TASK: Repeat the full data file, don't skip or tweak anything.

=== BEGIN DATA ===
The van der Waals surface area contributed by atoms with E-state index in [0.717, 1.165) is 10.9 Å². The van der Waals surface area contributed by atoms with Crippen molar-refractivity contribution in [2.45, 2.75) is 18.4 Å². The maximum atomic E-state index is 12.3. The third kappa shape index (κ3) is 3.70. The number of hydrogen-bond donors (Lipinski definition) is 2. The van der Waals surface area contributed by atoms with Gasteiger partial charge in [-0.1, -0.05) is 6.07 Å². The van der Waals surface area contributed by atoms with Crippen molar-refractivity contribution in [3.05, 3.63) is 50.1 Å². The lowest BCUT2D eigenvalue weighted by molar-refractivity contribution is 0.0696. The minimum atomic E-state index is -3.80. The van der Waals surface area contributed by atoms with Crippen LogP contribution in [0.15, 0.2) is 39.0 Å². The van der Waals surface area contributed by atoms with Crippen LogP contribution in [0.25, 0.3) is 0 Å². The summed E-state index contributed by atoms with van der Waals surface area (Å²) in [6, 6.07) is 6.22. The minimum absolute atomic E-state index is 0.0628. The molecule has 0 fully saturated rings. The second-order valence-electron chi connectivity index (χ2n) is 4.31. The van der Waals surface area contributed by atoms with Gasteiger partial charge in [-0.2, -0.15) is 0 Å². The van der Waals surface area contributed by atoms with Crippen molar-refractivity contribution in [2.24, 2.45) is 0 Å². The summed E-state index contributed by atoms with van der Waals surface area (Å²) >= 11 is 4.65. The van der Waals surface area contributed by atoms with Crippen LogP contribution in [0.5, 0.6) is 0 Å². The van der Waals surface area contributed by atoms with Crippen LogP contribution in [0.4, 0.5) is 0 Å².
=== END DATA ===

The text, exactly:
The van der Waals surface area contributed by atoms with E-state index in [0.717, 1.165) is 10.9 Å². The van der Waals surface area contributed by atoms with Crippen molar-refractivity contribution in [2.45, 2.75) is 18.4 Å². The maximum atomic E-state index is 12.3. The third kappa shape index (κ3) is 3.70. The number of hydrogen-bond donors (Lipinski definition) is 2. The van der Waals surface area contributed by atoms with Gasteiger partial charge in [-0.1, -0.05) is 6.07 Å². The van der Waals surface area contributed by atoms with Crippen molar-refractivity contribution in [3.05, 3.63) is 50.1 Å². The lowest BCUT2D eigenvalue weighted by molar-refractivity contribution is 0.0696. The minimum atomic E-state index is -3.80. The van der Waals surface area contributed by atoms with Crippen LogP contribution in [0.15, 0.2) is 39.0 Å². The van der Waals surface area contributed by atoms with Crippen LogP contribution in [0.25, 0.3) is 0 Å². The summed E-state index contributed by atoms with van der Waals surface area (Å²) in [6, 6.07) is 6.22. The minimum absolute atomic E-state index is 0.0628. The molecule has 0 fully saturated rings. The second-order valence-electron chi connectivity index (χ2n) is 4.31. The van der Waals surface area contributed by atoms with Gasteiger partial charge in [-0.2, -0.15) is 0 Å². The van der Waals surface area contributed by atoms with Crippen molar-refractivity contribution in [2.24, 2.45) is 0 Å². The summed E-state index contributed by atoms with van der Waals surface area (Å²) >= 11 is 4.65. The van der Waals surface area contributed by atoms with Crippen LogP contribution in [0.5, 0.6) is 0 Å². The van der Waals surface area contributed by atoms with Crippen LogP contribution in [0.4, 0.5) is 0 Å².